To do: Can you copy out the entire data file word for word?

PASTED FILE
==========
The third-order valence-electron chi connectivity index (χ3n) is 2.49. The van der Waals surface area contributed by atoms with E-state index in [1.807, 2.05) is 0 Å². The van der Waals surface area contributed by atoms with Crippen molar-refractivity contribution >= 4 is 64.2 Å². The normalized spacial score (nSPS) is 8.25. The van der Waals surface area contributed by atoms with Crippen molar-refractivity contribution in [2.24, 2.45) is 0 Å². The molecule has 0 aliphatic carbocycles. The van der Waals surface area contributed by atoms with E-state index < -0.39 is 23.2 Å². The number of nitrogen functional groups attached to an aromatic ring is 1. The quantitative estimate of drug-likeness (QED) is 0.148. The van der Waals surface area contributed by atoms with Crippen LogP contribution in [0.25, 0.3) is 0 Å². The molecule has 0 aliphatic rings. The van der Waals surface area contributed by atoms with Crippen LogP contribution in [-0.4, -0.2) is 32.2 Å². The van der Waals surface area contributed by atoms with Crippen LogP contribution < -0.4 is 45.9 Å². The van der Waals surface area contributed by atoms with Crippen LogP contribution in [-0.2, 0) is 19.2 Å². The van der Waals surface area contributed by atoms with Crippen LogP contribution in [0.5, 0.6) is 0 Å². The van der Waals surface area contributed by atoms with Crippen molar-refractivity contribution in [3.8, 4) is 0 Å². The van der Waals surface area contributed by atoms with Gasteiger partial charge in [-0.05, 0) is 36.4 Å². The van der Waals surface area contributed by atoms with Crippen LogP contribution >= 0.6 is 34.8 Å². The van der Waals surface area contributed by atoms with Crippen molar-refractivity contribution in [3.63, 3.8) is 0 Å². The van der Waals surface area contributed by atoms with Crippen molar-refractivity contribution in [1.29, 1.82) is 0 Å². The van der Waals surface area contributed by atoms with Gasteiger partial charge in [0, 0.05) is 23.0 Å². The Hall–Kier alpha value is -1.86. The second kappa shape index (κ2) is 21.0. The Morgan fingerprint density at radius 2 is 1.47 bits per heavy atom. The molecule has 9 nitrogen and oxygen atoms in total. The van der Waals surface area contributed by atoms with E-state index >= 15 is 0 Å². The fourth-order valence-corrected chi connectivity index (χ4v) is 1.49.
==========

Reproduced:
The third-order valence-electron chi connectivity index (χ3n) is 2.49. The van der Waals surface area contributed by atoms with E-state index in [1.807, 2.05) is 0 Å². The van der Waals surface area contributed by atoms with Crippen molar-refractivity contribution >= 4 is 64.2 Å². The normalized spacial score (nSPS) is 8.25. The van der Waals surface area contributed by atoms with Crippen molar-refractivity contribution in [2.24, 2.45) is 0 Å². The molecule has 0 aliphatic carbocycles. The van der Waals surface area contributed by atoms with E-state index < -0.39 is 23.2 Å². The number of nitrogen functional groups attached to an aromatic ring is 1. The quantitative estimate of drug-likeness (QED) is 0.148. The van der Waals surface area contributed by atoms with Crippen LogP contribution in [0.25, 0.3) is 0 Å². The molecule has 0 aliphatic rings. The van der Waals surface area contributed by atoms with Crippen LogP contribution in [-0.4, -0.2) is 32.2 Å². The van der Waals surface area contributed by atoms with Crippen LogP contribution < -0.4 is 45.9 Å². The van der Waals surface area contributed by atoms with Crippen LogP contribution in [-0.2, 0) is 19.2 Å². The van der Waals surface area contributed by atoms with Crippen LogP contribution in [0.5, 0.6) is 0 Å². The van der Waals surface area contributed by atoms with Crippen molar-refractivity contribution in [3.8, 4) is 0 Å². The van der Waals surface area contributed by atoms with Gasteiger partial charge in [-0.05, 0) is 36.4 Å². The van der Waals surface area contributed by atoms with Crippen LogP contribution >= 0.6 is 34.8 Å². The van der Waals surface area contributed by atoms with Crippen molar-refractivity contribution in [3.63, 3.8) is 0 Å². The van der Waals surface area contributed by atoms with Crippen molar-refractivity contribution in [1.29, 1.82) is 0 Å². The van der Waals surface area contributed by atoms with Gasteiger partial charge in [0, 0.05) is 23.0 Å². The Hall–Kier alpha value is -1.86. The second kappa shape index (κ2) is 21.0. The Morgan fingerprint density at radius 2 is 1.47 bits per heavy atom. The molecule has 9 nitrogen and oxygen atoms in total. The van der Waals surface area contributed by atoms with E-state index >= 15 is 0 Å². The fourth-order valence-corrected chi connectivity index (χ4v) is 1.49.